The West Central Conservancy District (WCCD), located in Hendricks County, Ind., was established in 1992 and comprises fve
geographical areas. The district was formed to resolve
sewer issues that the service area was experiencing with
the local utilities company in the mid-1980s. The utilities
company was no longer able to meet the requirements
for its wastewater treatment operations set by the Indiana Department of Environmental Management.
In 1990, local developers formed a committee and
decided to run sewer lines from their residential developments to the utilities plant at their own expense in
order to ensure success of their properties. The developers purchased the utilities company to ultimately form
the new district treatment facility in 1992.
The district started out with
less than 100 customers but experienced rapid growth in the
area, resulting in several plant
upgrades. In 1995 the plant
expanded from 500,000 gallons per day (GPD) to 900,000
GPD and by 1999 served approximately 2,000 customers.
To keep pace with the area’s
growth, WCCD expanded
again in 1999 to a 2. 4 million-gallon-per-day (MGD) plant
and again in 2005 with an increased capacity of 5.0
MGD. By 2011, the district was serving a customer base
of 8,000. In addition to residential customers, it also has
119 commercial users and one industrial user.
The 2005 expansion included the installation of a
four-basin AquaSBR® system, which has the capability to treat a much larger capacity in a small footprint
on the available land space. WCCD chose the AquaSBR
system not only for its treatment capacity in a small
footprint but also for its outstanding performance.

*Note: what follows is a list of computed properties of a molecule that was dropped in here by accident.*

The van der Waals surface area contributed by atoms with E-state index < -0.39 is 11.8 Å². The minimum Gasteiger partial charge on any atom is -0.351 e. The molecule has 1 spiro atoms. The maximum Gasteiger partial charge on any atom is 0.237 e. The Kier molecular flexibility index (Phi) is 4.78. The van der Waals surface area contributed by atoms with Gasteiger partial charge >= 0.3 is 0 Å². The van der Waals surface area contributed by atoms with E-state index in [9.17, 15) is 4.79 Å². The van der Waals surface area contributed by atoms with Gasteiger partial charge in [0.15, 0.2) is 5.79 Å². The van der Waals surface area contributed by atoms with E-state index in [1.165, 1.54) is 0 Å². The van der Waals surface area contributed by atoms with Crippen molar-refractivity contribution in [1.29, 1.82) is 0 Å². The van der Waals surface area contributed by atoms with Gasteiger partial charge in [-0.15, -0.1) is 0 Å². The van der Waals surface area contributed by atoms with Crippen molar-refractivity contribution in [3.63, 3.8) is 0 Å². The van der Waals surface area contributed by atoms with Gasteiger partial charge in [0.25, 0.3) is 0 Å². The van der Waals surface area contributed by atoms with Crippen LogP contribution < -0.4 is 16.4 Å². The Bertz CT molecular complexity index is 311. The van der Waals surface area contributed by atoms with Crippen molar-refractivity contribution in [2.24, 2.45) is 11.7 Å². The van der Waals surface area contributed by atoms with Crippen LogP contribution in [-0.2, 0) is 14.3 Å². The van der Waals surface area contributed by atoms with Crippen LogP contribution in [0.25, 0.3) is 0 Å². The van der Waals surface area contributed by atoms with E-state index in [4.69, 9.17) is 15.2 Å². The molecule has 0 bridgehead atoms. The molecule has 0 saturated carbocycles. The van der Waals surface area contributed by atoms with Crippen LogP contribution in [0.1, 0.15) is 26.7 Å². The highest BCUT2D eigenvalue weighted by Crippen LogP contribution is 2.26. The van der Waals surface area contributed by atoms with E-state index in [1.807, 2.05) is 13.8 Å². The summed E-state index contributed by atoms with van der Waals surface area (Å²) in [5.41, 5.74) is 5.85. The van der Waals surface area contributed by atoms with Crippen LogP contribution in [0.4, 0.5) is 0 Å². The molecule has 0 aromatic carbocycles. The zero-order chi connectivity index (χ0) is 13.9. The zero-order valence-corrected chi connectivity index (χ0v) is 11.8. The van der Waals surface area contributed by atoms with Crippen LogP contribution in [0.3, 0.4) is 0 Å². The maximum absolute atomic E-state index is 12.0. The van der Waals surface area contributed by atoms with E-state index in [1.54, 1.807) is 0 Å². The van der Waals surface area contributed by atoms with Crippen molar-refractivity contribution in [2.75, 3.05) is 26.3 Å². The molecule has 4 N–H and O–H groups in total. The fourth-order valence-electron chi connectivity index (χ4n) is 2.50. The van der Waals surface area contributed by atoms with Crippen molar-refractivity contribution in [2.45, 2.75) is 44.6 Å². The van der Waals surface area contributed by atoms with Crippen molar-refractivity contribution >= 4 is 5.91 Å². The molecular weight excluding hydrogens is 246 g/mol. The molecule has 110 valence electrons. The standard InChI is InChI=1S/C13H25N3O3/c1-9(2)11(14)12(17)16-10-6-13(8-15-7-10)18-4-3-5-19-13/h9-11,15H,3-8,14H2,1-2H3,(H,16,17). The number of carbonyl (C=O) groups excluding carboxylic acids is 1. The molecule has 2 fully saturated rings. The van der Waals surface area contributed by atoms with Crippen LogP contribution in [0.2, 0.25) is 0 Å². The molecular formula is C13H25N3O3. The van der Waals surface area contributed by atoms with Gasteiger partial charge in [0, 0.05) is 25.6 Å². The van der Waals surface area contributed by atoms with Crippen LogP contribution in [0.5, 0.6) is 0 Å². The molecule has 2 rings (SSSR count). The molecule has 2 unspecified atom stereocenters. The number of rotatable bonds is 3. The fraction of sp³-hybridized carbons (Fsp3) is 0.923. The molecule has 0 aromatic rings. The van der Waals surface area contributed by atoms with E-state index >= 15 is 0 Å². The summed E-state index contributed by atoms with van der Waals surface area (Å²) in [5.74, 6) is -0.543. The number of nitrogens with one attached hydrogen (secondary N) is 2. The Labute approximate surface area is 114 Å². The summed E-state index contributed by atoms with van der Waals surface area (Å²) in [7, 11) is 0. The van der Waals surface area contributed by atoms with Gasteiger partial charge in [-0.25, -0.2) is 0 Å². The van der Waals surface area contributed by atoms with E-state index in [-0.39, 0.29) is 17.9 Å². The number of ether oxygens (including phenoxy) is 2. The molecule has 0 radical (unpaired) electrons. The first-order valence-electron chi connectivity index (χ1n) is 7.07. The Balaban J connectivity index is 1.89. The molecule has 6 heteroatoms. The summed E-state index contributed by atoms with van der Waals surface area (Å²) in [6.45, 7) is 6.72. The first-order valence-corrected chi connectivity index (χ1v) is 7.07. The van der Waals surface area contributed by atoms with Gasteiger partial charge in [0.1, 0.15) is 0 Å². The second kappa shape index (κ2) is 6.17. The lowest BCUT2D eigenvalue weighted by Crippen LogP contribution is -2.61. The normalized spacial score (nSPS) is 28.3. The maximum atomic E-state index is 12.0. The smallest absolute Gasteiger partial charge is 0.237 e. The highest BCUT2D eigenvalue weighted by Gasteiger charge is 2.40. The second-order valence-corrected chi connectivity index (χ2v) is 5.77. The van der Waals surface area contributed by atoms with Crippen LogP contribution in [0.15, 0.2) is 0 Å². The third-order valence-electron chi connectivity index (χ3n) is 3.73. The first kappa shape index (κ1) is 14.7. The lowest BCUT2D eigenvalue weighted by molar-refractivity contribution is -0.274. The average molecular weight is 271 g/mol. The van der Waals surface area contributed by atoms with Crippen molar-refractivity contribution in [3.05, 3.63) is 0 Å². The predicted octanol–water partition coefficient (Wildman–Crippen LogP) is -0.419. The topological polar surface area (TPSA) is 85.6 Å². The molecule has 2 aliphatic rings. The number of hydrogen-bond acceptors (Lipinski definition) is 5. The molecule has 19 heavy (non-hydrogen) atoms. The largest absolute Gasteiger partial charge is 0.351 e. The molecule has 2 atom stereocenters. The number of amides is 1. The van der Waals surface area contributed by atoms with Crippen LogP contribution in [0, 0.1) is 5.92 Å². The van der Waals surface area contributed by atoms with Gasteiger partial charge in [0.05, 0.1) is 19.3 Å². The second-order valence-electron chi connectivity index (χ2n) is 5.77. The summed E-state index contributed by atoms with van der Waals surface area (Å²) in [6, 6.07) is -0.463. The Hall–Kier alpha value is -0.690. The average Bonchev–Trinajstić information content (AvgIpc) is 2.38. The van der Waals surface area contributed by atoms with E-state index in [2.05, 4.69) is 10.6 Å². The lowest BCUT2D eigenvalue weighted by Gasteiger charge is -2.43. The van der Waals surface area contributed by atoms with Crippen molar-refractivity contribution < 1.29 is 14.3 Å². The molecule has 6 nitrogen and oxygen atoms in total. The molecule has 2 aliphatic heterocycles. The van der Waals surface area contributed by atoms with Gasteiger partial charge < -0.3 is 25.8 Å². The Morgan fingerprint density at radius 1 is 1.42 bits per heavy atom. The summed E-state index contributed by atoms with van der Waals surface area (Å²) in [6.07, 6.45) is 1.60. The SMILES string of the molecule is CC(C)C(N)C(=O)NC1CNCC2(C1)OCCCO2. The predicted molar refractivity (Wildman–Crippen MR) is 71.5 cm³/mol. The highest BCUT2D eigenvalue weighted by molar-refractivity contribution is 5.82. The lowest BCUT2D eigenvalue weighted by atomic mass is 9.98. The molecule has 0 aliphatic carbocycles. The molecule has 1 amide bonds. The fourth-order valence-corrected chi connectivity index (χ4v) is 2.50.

The plant’s only challenges have been with infuent
grease from several area restaurants and high-strength
waste from a large bakery. To resolve the issue, WCCD
increased inspection of the restaurants’ grease traps
and drains, and enforced pretreatment ordinances. The
plant also closely monitors the biomass rate, keeping it
signifcantly low to produce the highest quality effuent
during higher loadings from the restaurants.
AQUASBR SYSTEM PROCESS
The AquaSBR system operates on a simple concept
of introducing a quantity of waste to a reactor, treating
the waste in an adequate time period, and subsequently
discharging a volume of effuent plus waste sludge that
is equal to the original volume of waste introduced to
the reactor. This “Fill and Draw” principle of operation
involves fve basic steps: Fill, React, Settle, Decant, and
Sludge Waste. The system may be designed to include
seven individual phases of operation but the inclusion or
duration of any individual phase is based upon specifc
waste characteristics and effuent objectives.
Where nutrient removal is required, a simple adjustment to the SBR’s operating strategies permits nitrifcation,
denitrifcation, and biological phosphorus removal. Optimum performance is attained when two or more reactors
are utilized in a predetermined sequence of operation.
Flow from WCCD’s screening process is split into
two separate biological treatment trains. The four-basin
AquaSBR system functions as the “West Train” with
a capacity of 3. 5 MGD. Effuent from the SBR is sent
through a separate ultraviolet (UV) light disinfection
system, then recombines with the “East Train” effuent. Due to the high dissolved oxygen permit of 5 mg/L
(winter) and 6 mg/L (summer), the combined fow is
then directed to re-aeration prior to fnal discharge into
White Lick Creek.
Aqua-Aerobic Systems provides on-site operator training as part of its Customer Service offerings.
WCCD requests the training annually to keep its operations staff current on new or cost-effective ways to
optimize treatment and troubleshoot any issues. WW
For more information about Aqua-Aerobic’s AquaSBR system, visit
Treatment Capacity in a
Presented by Aqua-Aerobic Systems
Overview of two of the basins in the four-basin AquaSBR system.
Mixer combined with fine-bubble aeration is operating in one of the plant’s